• FAQ: What Chords Should I Use Over The Modes?

    in Chords & Progressions,Experienced players,General Music,Piano,Scales,Theory

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    If you’re interested in learning the right chords to play against any given mode, this lesson is for you.

    Modes are important in variety of music styles – especially gospel and jazz. However, beyond the knowledge of modes, it is also important for one to know how these modes can be applied over chords.

    I suppose that you’re already familiar with modes, yet, I’ll recommend that we review it shortly before we proceed.

    The Concept Of Modes – Reviewed

    Before the concept of key was introduced about 400 years ago, modes were prevalent. A mode is established by a collection of white notes (aka – “naturals”) from a given note to its octave.

    From C to C (its octave):

    …produces the Ionian mode.

    Due to the fact that there are seven unique white notes on the piano (all the rest being duplicates), there are seven modes.

    From C to C:

    …produces the ionian mode.

    From D to D:

    …produces the dorian mode.

    From E to E:

    …produces the phrygian mode.

    From F to F:

    …produces the lydian mode.

    From G to G:

    …produces the mixolydian mode.

    From A to A:

    …produces the aeolian mode.

    From B to B:

    …produces the locrian mode.

    These modes (seven of them) were used before the concept of the major and minor key replaced them. However, the 1960s featured a come-back of these modes and they were used extensively in popular music styles like jazz.

    Now that we’ve reviewed the modes, let’s proceed into studying the chord types for every mood.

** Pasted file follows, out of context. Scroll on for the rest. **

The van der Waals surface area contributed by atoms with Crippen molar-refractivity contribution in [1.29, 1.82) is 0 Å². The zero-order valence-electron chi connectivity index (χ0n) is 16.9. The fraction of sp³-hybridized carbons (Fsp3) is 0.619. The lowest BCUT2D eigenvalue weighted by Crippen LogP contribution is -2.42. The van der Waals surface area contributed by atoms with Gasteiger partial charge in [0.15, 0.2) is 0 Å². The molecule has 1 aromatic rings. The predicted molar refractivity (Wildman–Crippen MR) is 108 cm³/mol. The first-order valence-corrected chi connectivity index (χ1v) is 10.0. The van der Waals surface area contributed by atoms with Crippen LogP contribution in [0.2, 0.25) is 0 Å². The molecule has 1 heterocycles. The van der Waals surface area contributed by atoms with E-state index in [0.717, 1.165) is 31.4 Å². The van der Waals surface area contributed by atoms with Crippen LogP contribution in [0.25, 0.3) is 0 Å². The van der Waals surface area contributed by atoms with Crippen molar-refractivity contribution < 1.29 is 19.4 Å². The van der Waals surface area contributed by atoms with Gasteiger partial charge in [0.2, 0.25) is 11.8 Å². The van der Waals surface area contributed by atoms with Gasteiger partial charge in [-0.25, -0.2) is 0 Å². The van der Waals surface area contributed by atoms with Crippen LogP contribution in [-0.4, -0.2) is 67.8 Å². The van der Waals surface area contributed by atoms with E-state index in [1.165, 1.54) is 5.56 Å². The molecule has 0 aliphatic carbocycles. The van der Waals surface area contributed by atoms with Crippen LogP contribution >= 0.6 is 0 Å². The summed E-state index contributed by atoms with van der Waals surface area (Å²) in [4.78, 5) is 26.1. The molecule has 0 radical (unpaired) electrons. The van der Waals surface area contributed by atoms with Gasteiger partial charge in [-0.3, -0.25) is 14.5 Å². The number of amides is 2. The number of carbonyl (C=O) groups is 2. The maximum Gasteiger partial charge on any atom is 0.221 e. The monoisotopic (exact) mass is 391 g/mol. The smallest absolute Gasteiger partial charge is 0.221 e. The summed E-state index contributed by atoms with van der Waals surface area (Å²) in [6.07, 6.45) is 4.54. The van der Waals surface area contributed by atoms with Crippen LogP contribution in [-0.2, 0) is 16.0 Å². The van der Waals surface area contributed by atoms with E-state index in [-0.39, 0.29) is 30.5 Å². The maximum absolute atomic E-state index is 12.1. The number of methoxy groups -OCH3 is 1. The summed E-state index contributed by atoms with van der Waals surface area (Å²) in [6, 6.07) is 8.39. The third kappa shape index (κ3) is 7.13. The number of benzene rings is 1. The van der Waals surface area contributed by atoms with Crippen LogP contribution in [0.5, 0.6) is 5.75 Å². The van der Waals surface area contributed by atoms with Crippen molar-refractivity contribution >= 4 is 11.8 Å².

Triads And Seventh Chord Types For Modes

    There are designated chords for all the modes, and we’ll be looking at them closely. Focusing more on triads and seventh chords.

    The Ionian Mode

    The chords of the C ionian mode:

    …can be derived by picking out its first, third, fifth, (and seventh tones).

    The first, third, and fifth tones of the C ionian mode:

    …are C, E, and G:

    …and that’s the C major triad:

    In addition to the triad we just derived, we can add the seventh tone (which is B):

    …to the C major triad:

    …to produce the C major seventh chord:

    “In A Nutshell…”

    The major triad and the major seventh chords are compatible with the ionian mode.

    The Dorian Mode

    The chords of the D dorian mode:

    …can be derived by picking out its first, third, fifth, (and seventh tones).

    The first, third, and fifth tones of the D dorian mode:

    …are D, F, and A:

    …and that’s the D minor triad:

    In addition to the triad we just derived, we can add the seventh tone (which is C):

    …to the D minor triad:

    …to produce the D minor seventh chord:

    “In A Nutshell…”

    The minor triad and the minor seventh chords are compatible with the dorian mode.

    The Phrygian Mode

    The chords of the E phrygian mode:

    …can be derived by picking out its first, third, fifth, (and seventh tones).

    The first, third, and fifth tones of the E phrygian mode:

    …are E, G, and B:

    …and that’s the E minor triad: